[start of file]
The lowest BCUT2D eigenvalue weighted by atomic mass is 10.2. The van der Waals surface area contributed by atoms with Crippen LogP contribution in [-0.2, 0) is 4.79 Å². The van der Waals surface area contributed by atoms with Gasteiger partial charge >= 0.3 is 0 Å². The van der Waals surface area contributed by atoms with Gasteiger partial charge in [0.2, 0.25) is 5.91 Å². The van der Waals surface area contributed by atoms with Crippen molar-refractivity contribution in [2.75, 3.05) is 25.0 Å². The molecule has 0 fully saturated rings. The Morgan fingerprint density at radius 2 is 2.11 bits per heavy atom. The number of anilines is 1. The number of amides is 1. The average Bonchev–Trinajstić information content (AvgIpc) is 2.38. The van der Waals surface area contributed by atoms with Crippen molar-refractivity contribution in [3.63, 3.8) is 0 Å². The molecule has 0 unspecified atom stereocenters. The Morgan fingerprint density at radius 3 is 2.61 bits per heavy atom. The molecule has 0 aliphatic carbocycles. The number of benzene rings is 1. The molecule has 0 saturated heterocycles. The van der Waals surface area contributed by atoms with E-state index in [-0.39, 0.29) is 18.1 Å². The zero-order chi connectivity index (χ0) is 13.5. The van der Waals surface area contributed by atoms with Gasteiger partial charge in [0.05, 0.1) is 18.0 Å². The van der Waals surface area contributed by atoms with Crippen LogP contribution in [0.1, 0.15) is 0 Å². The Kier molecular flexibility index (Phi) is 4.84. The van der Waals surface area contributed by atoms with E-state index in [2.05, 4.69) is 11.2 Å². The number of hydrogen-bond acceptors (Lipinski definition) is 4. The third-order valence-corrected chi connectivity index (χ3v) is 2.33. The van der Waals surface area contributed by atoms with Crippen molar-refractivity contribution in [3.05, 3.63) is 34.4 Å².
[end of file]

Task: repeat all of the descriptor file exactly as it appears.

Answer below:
The lowest BCUT2D eigenvalue weighted by atomic mass is 10.2. The van der Waals surface area contributed by atoms with Crippen LogP contribution in [-0.2, 0) is 4.79 Å². The van der Waals surface area contributed by atoms with Gasteiger partial charge >= 0.3 is 0 Å². The van der Waals surface area contributed by atoms with Gasteiger partial charge in [0.2, 0.25) is 5.91 Å². The van der Waals surface area contributed by atoms with Crippen molar-refractivity contribution in [2.75, 3.05) is 25.0 Å². The molecule has 0 fully saturated rings. The Morgan fingerprint density at radius 2 is 2.11 bits per heavy atom. The number of anilines is 1. The number of amides is 1. The average Bonchev–Trinajstić information content (AvgIpc) is 2.38. The van der Waals surface area contributed by atoms with Crippen molar-refractivity contribution in [3.63, 3.8) is 0 Å². The molecule has 0 unspecified atom stereocenters. The Morgan fingerprint density at radius 3 is 2.61 bits per heavy atom. The molecule has 0 aliphatic carbocycles. The number of benzene rings is 1. The molecule has 0 saturated heterocycles. The van der Waals surface area contributed by atoms with E-state index in [-0.39, 0.29) is 18.1 Å². The zero-order chi connectivity index (χ0) is 13.5. The van der Waals surface area contributed by atoms with Gasteiger partial charge in [0.05, 0.1) is 18.0 Å². The van der Waals surface area contributed by atoms with Crippen LogP contribution in [0.1, 0.15) is 0 Å². The Kier molecular flexibility index (Phi) is 4.84. The van der Waals surface area contributed by atoms with E-state index in [2.05, 4.69) is 11.2 Å². The number of hydrogen-bond acceptors (Lipinski definition) is 4. The third-order valence-corrected chi connectivity index (χ3v) is 2.33. The van der Waals surface area contributed by atoms with Crippen molar-refractivity contribution in [3.05, 3.63) is 34.4 Å².